Some medical schools are incorporating training on electronic health records (EHRs) into their curricula because exposure to the IT systems is increasingly considered a crucial element of the medical education experience, Politico Pro reports.
The move reflects the medical schools' hope that young, technology-savvy doctors will help integrate EHRs into medical settings. Medical educators note that doctors-in-training do not appear to struggle with EHRs like some of their older colleagues do.
Already, most medical schools include some EHR requirement, and more institutions are expected to follow suit, especially given the growing national investment in health IT. The training can take many forms, including tutorials at the beginning of students' first year, units during pre-clinical courses, and components of patient simulations.
How one medical school is incorporating EHRs
At Oregon Health & Science University (OHSU), a $2.7 million grant from the Office of the National Coordinator for Health IT and a $1 million grant from the Agency for Healthcare Research and Quality have allowed educators to revamp the curriculum with a renewed focus on EHRs and patient safety.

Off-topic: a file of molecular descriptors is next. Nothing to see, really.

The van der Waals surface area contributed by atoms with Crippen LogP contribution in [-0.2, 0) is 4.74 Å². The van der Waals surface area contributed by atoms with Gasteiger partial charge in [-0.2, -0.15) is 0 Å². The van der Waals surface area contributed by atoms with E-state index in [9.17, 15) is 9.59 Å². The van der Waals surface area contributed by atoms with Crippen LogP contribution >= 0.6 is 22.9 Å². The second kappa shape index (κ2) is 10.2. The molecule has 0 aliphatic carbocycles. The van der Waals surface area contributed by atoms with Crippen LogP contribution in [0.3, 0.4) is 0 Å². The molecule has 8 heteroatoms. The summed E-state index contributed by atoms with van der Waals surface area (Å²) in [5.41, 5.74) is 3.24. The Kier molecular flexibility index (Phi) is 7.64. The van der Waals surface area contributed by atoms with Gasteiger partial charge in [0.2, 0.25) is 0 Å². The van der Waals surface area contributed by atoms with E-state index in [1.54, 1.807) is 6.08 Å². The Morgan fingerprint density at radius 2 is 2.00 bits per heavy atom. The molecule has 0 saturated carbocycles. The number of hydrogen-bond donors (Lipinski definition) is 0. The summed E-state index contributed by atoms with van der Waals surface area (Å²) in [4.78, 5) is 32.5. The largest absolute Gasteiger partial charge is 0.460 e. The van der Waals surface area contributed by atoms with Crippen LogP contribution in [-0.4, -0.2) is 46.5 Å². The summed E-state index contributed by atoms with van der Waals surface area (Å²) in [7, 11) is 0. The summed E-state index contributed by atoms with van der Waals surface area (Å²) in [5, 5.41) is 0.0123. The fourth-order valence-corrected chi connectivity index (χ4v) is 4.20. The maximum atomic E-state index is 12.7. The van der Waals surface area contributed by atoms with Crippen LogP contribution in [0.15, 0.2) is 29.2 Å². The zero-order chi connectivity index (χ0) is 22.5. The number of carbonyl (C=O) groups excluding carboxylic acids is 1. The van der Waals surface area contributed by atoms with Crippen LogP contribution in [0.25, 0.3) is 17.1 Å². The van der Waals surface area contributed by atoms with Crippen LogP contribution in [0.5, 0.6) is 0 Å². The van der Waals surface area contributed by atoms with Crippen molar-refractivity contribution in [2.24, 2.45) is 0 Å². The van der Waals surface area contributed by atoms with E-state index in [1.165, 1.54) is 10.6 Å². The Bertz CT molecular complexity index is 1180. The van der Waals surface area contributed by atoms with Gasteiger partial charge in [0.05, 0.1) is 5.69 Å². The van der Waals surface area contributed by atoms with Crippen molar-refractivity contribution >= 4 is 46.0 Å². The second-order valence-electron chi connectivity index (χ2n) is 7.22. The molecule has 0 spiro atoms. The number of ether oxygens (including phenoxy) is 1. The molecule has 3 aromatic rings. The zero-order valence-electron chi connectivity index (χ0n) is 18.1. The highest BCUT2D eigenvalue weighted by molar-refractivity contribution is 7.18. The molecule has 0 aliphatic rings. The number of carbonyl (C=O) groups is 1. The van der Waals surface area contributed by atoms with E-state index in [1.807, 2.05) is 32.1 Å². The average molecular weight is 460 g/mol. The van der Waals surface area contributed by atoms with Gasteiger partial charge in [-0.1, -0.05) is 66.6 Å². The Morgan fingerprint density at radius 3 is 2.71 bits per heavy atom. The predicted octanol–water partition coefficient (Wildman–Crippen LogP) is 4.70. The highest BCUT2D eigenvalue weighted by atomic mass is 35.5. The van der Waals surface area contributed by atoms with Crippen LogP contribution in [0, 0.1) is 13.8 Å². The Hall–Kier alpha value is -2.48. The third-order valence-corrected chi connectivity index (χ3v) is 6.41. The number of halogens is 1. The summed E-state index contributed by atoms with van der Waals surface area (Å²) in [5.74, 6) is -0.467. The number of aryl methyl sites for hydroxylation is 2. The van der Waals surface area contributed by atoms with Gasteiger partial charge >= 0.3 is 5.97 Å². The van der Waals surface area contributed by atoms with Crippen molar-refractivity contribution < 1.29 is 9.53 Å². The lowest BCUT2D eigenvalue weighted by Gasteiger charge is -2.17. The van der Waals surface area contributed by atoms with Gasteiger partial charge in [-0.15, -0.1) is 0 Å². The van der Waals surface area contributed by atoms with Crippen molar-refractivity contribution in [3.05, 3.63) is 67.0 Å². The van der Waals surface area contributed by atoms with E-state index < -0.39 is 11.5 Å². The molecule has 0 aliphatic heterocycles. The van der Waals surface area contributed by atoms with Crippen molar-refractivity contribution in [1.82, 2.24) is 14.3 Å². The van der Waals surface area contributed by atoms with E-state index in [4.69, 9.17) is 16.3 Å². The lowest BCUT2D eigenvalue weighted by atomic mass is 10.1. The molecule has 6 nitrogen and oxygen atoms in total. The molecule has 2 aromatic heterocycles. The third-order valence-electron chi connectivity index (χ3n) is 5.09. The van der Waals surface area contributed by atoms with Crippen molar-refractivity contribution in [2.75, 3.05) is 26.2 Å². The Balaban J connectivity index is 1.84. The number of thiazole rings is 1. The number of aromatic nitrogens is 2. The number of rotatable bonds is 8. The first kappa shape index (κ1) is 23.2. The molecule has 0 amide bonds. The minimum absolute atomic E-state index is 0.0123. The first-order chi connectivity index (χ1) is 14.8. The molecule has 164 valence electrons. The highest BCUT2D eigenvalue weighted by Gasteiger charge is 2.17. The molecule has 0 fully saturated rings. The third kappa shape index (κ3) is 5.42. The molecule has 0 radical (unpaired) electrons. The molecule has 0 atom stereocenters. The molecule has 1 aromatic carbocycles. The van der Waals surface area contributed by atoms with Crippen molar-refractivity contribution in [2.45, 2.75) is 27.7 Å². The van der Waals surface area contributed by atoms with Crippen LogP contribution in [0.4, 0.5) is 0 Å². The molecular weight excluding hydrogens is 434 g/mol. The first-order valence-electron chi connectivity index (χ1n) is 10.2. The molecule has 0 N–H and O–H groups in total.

Bill Hersh—chair of OHSU's department of medical informatics and clinical epidemiology—says the EHR training focuses on the implications and benefits of EHR technology. In addition to basic technical training, the program aims to teach students, residents, and interns how to best use EHRs without adversely affecting interactions with patients.
"We teach them details of how to use the system itself, but it's in the context of the larger view," Hersh says.
OHSU student Merrit Hoover says that young doctors expect to work with computers. "For our generation of physicians, it's almost something we take for granted," she says, adding, "For a lot of us who've grown up more or less with computers, it's fairly intuitive" (Kalter, Politico Pro, 3/24 [subscription required]).
Next in the Daily Briefing
When patients ask for advertised drugs, doctors say yes